Adverse Childhood Experiences: A Public Health Crisis
Adverse Childhood Experience’s (ACEs) are classified as stressful or traumatic events happening in a child’s life including, but not limited to: physical abuse, emotional abuse, neglect, mental illness present in the household, divorce, or substance use disorders. There is a strong, direct relationship between ACEs and poor health outcomes. People with ACEs are notable more likely to contract conditions such as cancer or heart disease, and are a disturbing twelve times more likely to attempt suicide. In addition, risk for adverse health outcomes increases with each additional ACE. Considering that nearly half of all children in the United States have experienced at least one ACE in their life, it appears that Adverse Childhood Experiences are a public health crisis. This raises a question—why are health professionals not paying more attention to the non-physical things going on with their young patients? If ACEs put patients at higher risk for heart disease, cancer, suicide, substance abuse, and risky sexual behaviors, why is this not a primary concern in healthcare?
The Center for Disease Control launched a groundbreaking study aimed at exploring possible links between childhood trauma and health problems in adulthood. They found a direct relationship between ACEs and adult onset of chronic disease, violence and being a victim of violence. With the national rate of ACEs coming out at 47.9%, this indicates that almost half of the childhood population in the United States is at an increased risk of adverse health outcomes. There are several possible reasons that this issue is not being appropriately addressed.
Initially, one may think that people are choosing to ignore the problem because they think it only affects populations who are already high risk: minorities, immigrants, and low SES families. However, when you look at the data, it shows that ACEs happen across all SES classes and all races. This then shifts the perspective. What if people are choosing to ignore this issue precisely because it hits so close to home? This is not a problem that can be fixed with vaccinations or medication. It is an epidemic that requires consistent, long-term care from families and healthcare providers. Children are at risk because of their environments and their experiences, and there is no one place to point a finger. In order for people to start making changes to stop these ACEs, they must first take responsibility for being a contributor. That is where you run into obstinacy.
In addition, there may be push-back from healthcare workers claiming that there is not a true causal relationship between ACEs and negative health outcomes. Rather, they believe these kids have behavioral problems that cause them to make poor choices in their adult life which results in these poor outcomes. However, there is data to backup the theory that there is a directional relationship. When a stressful event occurs, especially at a young age when the brain is still developing, a fight-or-flight response is induced and causes heart rate and blood pressure to increase, lungs to expand, pupils to dilate, and excess amounts of cortisol hormone to be released. When children experience a chronic adverse event in their life, their body is constantly thrown into this defensive response. Having this constant stress reaction can cause problems with brain development, immune system development, and hormonal development. These stress reactions are literally changing how a child’s body and brain develops, and is the root of the many problems that can occur later in life.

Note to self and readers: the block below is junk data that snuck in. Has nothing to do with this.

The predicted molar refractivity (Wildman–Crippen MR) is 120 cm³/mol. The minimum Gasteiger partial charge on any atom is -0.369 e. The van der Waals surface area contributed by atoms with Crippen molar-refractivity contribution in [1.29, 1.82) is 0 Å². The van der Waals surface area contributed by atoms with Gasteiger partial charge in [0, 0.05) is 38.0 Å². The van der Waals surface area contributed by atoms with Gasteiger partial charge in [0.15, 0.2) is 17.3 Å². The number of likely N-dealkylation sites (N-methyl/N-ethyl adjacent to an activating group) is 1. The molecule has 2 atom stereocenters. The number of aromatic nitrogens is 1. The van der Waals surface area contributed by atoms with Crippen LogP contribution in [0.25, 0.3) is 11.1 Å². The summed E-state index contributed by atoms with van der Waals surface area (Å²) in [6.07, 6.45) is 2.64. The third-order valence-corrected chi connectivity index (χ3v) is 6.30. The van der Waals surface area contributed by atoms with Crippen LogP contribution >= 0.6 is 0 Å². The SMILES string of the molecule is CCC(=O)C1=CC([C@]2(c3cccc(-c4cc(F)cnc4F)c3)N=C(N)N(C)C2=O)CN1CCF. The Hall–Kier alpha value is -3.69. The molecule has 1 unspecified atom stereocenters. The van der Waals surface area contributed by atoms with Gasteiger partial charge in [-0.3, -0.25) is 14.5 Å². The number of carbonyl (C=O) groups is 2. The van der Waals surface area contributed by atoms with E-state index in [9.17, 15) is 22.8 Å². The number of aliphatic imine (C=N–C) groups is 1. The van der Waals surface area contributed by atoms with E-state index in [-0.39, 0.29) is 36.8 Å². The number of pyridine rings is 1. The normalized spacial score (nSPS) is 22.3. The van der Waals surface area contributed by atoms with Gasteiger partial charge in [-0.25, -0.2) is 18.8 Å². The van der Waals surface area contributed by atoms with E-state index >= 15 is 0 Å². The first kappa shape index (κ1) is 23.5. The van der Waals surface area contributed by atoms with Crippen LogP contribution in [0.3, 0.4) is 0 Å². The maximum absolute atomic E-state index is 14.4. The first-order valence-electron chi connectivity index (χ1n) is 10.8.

Children who have experiences ACEs have shown abnormalities in brain regions involved in memory, negative emotions, and attention regulation. The implications of abnormalities in these structures are vast, ranging from attention problems such as ADD or ADHD, all the way to suicidal behaviors.
It’s time to care for patients with holistic respect, and treat problems at their root versus tending to the symptoms. Adverse Childhood Experiences are a public health crisis affecting half of the United States’ youth. Fortunately, the treatment can begin at an individual level, and it is our job to look out for the well being of the children in our lives and intervening when we see them in a dangerous situation.
If you have more questions about Adverse Childhood Experiences, you can check out Nadine Burke Harris’s TED Talk on Childhood Trauma and Health or read the CDC study on ACEs.